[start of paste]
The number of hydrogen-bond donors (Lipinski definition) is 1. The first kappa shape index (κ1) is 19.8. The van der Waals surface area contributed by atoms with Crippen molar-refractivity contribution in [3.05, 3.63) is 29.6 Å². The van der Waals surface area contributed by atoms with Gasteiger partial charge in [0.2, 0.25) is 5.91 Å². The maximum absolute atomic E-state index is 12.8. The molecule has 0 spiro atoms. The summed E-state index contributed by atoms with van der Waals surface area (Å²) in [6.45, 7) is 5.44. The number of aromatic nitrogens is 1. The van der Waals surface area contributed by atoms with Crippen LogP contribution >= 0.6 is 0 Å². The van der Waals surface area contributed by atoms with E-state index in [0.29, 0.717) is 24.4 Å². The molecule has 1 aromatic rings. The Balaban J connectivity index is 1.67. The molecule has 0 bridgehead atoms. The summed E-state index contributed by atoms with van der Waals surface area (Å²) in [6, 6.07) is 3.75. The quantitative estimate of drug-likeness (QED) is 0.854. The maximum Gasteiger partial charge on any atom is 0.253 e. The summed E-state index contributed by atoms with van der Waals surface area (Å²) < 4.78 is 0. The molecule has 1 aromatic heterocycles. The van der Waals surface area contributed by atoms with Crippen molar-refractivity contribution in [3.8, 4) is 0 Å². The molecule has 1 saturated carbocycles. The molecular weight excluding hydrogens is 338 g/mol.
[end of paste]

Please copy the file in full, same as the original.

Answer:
The number of hydrogen-bond donors (Lipinski definition) is 1. The first kappa shape index (κ1) is 19.8. The van der Waals surface area contributed by atoms with Crippen molar-refractivity contribution in [3.05, 3.63) is 29.6 Å². The van der Waals surface area contributed by atoms with Gasteiger partial charge in [0.2, 0.25) is 5.91 Å². The maximum absolute atomic E-state index is 12.8. The molecule has 0 spiro atoms. The summed E-state index contributed by atoms with van der Waals surface area (Å²) in [6.45, 7) is 5.44. The number of aromatic nitrogens is 1. The van der Waals surface area contributed by atoms with Crippen LogP contribution >= 0.6 is 0 Å². The van der Waals surface area contributed by atoms with E-state index in [0.29, 0.717) is 24.4 Å². The molecule has 1 aromatic rings. The Balaban J connectivity index is 1.67. The molecule has 0 bridgehead atoms. The summed E-state index contributed by atoms with van der Waals surface area (Å²) in [6, 6.07) is 3.75. The quantitative estimate of drug-likeness (QED) is 0.854. The maximum Gasteiger partial charge on any atom is 0.253 e. The summed E-state index contributed by atoms with van der Waals surface area (Å²) < 4.78 is 0. The molecule has 1 aromatic heterocycles. The van der Waals surface area contributed by atoms with Crippen molar-refractivity contribution in [3.8, 4) is 0 Å². The molecule has 1 saturated carbocycles. The molecular weight excluding hydrogens is 338 g/mol.